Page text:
Starting as a credit issue in the subprime segment of the U.S. mortgage market, the worst financial crisis since the Great Depression spread to almost the entire financial services industry and all corners of the globe. However, we believe that the worst of the global financial crisis is now probably behind us. Although non-U.S. banks are still dealing with liquidity and confidence challenges, governments have taken several steps to alleviate the sector, as banks are the lifeblood of the economy.
Though the industry is in the process of adopting tougher measures to help prevent a recurrence of the global financial crisis and restore public confidence, we believe it would be a bit early to get involved with non-U.S. bank stocks, as the near term fundamental outlook remains weak -- asset quality is expected to continue to deteriorate as individuals and companies default on loans, and revenue growth should remain stretched as loan growth falters and investment banking faces a dearth of new business despite the economic recovery.
Increasing unemployment and sluggish business conditions worldwide are expected to dampen demand for credit, though banks are now capable of lending more. Moreover, these factors will also hurt asset quality and increase losses on the existing "good" loan portfolios, even apart from the toxic assets. Combined with top-line pressure due to weakening economic conditions, non-U.S. banks face a discouraging outlook.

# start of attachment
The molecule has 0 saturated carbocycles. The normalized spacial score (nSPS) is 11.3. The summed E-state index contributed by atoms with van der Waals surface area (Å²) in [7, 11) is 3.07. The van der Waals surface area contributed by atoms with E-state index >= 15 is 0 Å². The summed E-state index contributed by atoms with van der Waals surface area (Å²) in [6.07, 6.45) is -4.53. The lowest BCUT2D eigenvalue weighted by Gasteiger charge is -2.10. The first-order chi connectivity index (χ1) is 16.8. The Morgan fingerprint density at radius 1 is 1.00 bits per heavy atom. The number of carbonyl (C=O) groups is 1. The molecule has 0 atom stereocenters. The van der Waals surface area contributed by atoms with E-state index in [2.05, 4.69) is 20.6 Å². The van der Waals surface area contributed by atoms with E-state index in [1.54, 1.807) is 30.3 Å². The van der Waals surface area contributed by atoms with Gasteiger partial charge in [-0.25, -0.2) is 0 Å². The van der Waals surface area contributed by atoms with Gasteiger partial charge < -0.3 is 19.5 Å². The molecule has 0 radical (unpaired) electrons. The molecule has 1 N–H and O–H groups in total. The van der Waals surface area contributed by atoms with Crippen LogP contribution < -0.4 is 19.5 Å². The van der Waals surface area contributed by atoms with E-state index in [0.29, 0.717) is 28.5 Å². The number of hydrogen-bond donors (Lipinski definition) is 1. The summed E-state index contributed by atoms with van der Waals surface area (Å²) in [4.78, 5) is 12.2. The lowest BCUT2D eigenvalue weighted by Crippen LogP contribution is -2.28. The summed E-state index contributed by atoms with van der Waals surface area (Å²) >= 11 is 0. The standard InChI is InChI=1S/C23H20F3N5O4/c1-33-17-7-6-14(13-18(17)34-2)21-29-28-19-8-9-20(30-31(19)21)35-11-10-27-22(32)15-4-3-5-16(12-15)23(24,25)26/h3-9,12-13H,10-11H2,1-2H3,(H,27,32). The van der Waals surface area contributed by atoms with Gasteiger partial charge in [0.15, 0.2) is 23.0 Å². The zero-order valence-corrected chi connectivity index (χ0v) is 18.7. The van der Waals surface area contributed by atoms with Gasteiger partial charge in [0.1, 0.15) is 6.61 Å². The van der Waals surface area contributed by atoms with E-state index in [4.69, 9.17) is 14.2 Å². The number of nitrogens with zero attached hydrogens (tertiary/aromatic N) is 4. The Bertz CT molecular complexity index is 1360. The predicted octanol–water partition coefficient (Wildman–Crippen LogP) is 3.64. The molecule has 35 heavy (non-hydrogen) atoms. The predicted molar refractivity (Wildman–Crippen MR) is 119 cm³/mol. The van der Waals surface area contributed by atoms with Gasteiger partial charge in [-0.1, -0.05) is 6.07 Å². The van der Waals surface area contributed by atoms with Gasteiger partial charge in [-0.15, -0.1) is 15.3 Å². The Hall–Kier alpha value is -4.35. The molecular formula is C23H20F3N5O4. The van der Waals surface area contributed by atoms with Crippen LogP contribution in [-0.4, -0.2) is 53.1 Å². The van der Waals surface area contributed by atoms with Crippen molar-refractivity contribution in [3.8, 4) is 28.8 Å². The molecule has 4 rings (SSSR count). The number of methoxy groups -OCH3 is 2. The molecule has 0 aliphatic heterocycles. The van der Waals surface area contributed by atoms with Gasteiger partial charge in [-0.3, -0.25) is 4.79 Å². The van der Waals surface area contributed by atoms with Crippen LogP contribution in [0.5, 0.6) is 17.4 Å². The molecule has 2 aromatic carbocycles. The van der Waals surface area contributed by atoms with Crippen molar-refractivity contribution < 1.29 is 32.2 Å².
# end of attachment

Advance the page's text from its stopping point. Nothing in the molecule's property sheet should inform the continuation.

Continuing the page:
Although the upturn in the banking sector in 2010 will vary from country to country, depending on industry circumstances, we believe that banks in stable emerging economies, such as Chile, Brazil or India, may be more attractive investments -- similar to what we expect for certain regional banks in the U.S.
To be sure, banks in emerging economies will face asset quality issues. However, they are not confronted with other significant problems that many of the larger banks face in continental Europe and the United Kingdom, such as toxic securities, dilution from capital raising and dividend cuts/omissions. Moreover, these emerging-market banks generally tend to be well capitalized, aren't as heavily exposed to property markets, and have significant and generally growing sources of non-interest income.
The Institute of International Finance, which represents major financial institutions in 70 countries, said in a report that the firms are learning from the crisis. But there are several issues worth considering when investing in these banks:
First, investment in non-U.S. ADR bank stocks entails foreign currency risk. Currently, the U.S. dollar is remarkably volatile against many foreign currencies, which tends to depress the share performance.
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